7 Important Tips for Homeschooling a Preschooler

Not too long ago, parents were all getting their kids off to school without a hitch until a viral storm blew in like a hurricane, sending everyone’s compass in multiple directions.

If you’re the parent of a preschooler, perhaps you’ve experienced that while parenting in the age of COVID-19 presents some unique challenges, it also provides an opportunity for some delightful time of homeschooling during this time of social distancing.

To help you navigate through this new, unprecedented season, we chatted with Calvary Christian Academy’s Early Childhood Director, Jan Lashbrook. Here she provides 7 important tips for homeschooling a preschooler.

#1 Structured Schedule
Young learners thrive on consistency, so when possible, provide the lessons and activities at the same time every day. This will help your child mentally focus on the task at hand. Your work schedule will dictate what time that is, but consistency is important. Setting a schedule and sticking to it from the get-go will help your child understand that you need time to do your “school work” too. Try structuring your day so your time facilitating lessons are first thing in the morning and the hands-on activities or games that don’t require your attention are later in the day. That will give you time to do your work while they’re working on their activities.

#2 Key Resources
As a busy parent, you can keep your kid engaged by tapping into resources that are already out there—and there are plenty of them (see Tap into Some Resources)!

#3 Classroom Space
Prepare a designated space away from distractions (a multi-use table or desk is fine) so when your child is in that space, they know it’s time for school.

#4 Brain Breaks
Allow plenty of “brain breaks” in between lessons and activities. Try dancing to fun songs, doing jumping jacks to a song, or create a tunnel with the dining room chairs and let them crawl through.

#5 Hands-on Learning Activities
For each lesson taught, provide a hands-on learning activity that reinforces the concept.

#6 Reading Time
Read for 20-30 minutes with your child every day; one book they get to choose and one that you choose. (Bedtime is a great time to read a fun book and a devotional book together.)

#7 Selected Activities
Allow your child to pick an activity that interests them. You will see their creative juices flow when they’re doing something they want to do! Sensory activities work best with 2-4-year-olds. They’re very engaging for young children, as well as extremely beneficial for the developing brain and fine motor skills. Here are some ideas:

  • Bake or cook together. These activities reinforce math, following directions, creativity, and art.
  • Make an edible craft for snack time—Pinterest has some great ideas.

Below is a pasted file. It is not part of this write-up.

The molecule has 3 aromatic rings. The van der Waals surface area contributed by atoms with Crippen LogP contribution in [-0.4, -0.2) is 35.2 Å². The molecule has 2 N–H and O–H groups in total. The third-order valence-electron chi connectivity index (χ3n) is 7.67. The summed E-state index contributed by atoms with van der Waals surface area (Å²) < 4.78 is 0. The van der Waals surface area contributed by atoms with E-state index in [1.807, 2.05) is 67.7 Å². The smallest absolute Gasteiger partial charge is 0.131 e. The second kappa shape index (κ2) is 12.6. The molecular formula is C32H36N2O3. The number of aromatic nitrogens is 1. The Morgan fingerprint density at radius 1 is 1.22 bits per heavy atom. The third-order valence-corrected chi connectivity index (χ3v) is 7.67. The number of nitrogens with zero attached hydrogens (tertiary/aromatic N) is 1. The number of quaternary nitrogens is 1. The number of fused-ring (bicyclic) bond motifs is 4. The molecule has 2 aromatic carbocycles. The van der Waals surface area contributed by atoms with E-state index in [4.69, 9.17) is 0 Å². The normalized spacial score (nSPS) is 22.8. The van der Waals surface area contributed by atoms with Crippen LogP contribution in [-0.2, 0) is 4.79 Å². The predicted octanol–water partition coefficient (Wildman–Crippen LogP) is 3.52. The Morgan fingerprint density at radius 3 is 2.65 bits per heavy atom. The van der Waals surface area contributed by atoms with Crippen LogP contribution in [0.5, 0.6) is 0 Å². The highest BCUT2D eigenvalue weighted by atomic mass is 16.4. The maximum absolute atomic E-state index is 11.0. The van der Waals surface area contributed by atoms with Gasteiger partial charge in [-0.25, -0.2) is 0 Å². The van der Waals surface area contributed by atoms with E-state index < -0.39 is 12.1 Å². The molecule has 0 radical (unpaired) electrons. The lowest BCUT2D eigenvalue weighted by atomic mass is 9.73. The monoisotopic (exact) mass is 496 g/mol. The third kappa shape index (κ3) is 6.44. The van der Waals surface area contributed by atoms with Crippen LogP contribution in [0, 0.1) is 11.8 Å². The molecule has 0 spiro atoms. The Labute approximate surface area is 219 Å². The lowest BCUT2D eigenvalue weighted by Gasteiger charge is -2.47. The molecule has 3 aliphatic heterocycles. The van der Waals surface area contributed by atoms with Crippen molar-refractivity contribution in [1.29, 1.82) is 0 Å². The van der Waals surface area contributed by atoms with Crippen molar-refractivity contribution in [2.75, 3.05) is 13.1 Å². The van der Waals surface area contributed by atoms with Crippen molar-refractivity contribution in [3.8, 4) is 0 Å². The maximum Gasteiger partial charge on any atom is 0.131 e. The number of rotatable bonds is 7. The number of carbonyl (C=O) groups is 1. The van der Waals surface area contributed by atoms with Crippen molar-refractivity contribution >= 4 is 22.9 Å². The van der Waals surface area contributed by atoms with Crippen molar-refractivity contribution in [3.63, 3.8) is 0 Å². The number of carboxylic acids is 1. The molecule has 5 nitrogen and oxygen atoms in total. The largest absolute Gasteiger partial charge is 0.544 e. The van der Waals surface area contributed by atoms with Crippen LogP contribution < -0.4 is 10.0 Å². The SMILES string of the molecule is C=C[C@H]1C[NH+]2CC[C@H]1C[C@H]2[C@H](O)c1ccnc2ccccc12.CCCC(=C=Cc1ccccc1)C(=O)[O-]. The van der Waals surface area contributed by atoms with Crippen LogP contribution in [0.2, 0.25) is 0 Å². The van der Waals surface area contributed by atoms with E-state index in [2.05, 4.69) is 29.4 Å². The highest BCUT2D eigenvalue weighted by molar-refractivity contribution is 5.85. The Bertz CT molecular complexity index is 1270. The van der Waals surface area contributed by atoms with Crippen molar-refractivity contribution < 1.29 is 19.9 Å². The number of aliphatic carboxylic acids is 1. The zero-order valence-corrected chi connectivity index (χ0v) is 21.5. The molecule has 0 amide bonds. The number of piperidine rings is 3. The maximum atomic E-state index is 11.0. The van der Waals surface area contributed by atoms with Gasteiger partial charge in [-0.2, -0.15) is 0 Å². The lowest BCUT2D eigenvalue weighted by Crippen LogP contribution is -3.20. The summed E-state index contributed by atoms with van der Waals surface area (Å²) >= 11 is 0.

• Make a sticky “bracelet” for your child by putting wide tape (sticky side out) around their wrists. Then go on a nature walk and whatever they find on the walk they can put on their sticky bracelet. Kids love exploring nature!
  • Put on some fun music. Let them dress up and have a dance party.
  • Go on a Bear Hunt! Take a virtual field trip! There are great online sites for visiting farms, zoos, museums, and exhibits.
  • Provide lots of age-appropriate board games and puzzles for them to do with you.
  • Pour Legos on the floor and let them build.
  • Buy some shaving cream and let them make letters and numbers with it (this is more age appropriate for 3 & 4-year-olds).
  • Let them make letters and numbers with Play-Doh.
  • Let them “play school” by “reading” to their stuffed animals.

Tap into Some Resources
Some great sites with fantastic sensory and activity ideas for little ones are:



Make musical instruments using the site below:


Read Bible stories online together and talk about the story here:


Online Multi-Family Lessons
Connect and share your ideas with other families who are homeschooling preschoolers. Remember, we’re in this together!

It's okay if you don’t accomplish everything you had planned for the day as part of your homeschooling. There will be days when your child handles the daily schedule easily and you feel a sense of accomplishment, and there will be days when you get nothing done and you and your child are frustrated with each other. That's okay. We all need flexibility and grace; especially young children, and most especially under stressful situations. Go with the flow and do something different that alleviates the stress for you both. Tomorrow will be better!

More than anything, be present with your child. Dr. Barbara Sorrells, executive director of The Institute for Childhood Education stated, “The immature disorganized brain needs the full presence of the mature organized brain.” Parents can sometimes be more engaged with their devices than their child, and some regularly give their child a device to occupy them when they really need the guidance and attention of an adult who will engaged with them in play and conversation.

The World Health Organization recently posted the new screen guidelines that state that children under the age of five should have no more than one hour of screen time a day. Children between the ages of 2-4 should only have one hour a day of screen time, and kids under the age of two should have no screen time. That’s a challenge for busy parents of toddlers, but the above tips should help with that.

If you’re a parent of a preschooler in need of more guidance, Calvary Christian Academy’s team of teachers and administrators are available to answer your questions. To get a conversation started, contact Jan Lashbrook at JanL@CCAEagles.org or visit CCAEagles.org.

About the Author

Maritza Cosano-Gomez